Suspicion Falls On The Seat Of The Hamza

by Peter Wyton

The key defied their lock-picking attempts,
Therefore, as befitting action men,
They took a hammer to the bedroom door,
Trampled over splinters, feared the worst,
Found themselves guilty of underestimation.
His transistor radio, still spewing
News broadcasts from the Arabic service
Of the B.B.C., they silenced. Gagging,
The Duty Officer phoned the C.O.,
The Adjutant, Medics, Redcaps and the Padre.
Our Mess Manager drew back the curtains,
Highlighting hideousness in sunlight.
Dragging their eyes from the bed, they observed
That every single inch of the walls
Was festooned with photo-copies of aide-memoire.
Detailed revision hints on the Dual,
Notes about Abstract Nouns of Quality,
Conjugations of weak and hollow verbs,
Painstakingly produced summaries of
Inseparable Adverbial Particles.
His writing desk supported a dense mass
Of coursework material, grammar books,
Topped off with a half-finished treatise on
‘Military and Political Gains
And Losses in the Middle East since World War Two’.
A no-go area for linguistics
Was confined to his narrow windowsill.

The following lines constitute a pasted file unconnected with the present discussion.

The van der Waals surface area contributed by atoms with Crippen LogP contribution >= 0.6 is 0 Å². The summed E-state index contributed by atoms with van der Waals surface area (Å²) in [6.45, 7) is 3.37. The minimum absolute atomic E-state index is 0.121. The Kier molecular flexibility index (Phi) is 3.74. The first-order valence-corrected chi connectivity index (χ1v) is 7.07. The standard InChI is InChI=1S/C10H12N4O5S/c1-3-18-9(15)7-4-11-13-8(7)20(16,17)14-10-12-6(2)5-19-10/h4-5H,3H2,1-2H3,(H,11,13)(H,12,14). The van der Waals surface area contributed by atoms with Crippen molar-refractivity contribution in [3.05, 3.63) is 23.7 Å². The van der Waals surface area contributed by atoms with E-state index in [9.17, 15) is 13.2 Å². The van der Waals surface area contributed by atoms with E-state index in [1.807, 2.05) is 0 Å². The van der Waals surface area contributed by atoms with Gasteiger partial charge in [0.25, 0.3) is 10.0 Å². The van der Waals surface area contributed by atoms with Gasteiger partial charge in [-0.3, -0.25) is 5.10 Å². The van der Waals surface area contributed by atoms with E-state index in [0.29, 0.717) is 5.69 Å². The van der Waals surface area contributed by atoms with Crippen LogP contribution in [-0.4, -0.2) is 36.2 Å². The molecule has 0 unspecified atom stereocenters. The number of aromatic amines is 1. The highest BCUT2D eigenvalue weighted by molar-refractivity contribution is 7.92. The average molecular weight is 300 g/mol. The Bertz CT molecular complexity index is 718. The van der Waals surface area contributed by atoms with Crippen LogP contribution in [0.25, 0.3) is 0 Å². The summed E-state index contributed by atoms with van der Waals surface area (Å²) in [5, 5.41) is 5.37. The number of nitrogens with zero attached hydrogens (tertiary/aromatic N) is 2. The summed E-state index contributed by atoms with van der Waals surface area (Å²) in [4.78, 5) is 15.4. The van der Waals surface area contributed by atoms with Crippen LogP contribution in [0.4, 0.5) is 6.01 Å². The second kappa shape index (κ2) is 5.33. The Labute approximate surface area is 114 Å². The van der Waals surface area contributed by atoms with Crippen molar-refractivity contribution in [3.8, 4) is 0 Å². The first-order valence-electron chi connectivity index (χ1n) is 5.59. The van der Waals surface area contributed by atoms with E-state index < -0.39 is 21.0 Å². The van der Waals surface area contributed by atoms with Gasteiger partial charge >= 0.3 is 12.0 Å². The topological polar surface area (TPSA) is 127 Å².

Wife and kids photographed smiling outside
A Married Quarter, his Iron Man trophies,
His Regimental Endurance Skiing award.
Testimonies to a professional
Soldier, who had never hesitated
To carry the fight to his enemies
In any theatre of war, yet found
Himself outmanoeuvred by a foreign language.
Our senior instructor, ashen-faced
Following the requisite ordeal
Of a formal identification,
Favoured the class with his opinion that
The Seat of the Hamza had got him in the end.
That enigmatic orthographic sign,
Bane of all students down the centuries,
Was bullet-pointed by the highest spurt
Of blood, three feet above the pillow, in
An explanatory paragraph commencing,
‘Where alif hamza is followed by another
alif hamza, an alif is inserted between the two hamzas,
But some do not do this.’
More poetry from Peter Wyton in The Flea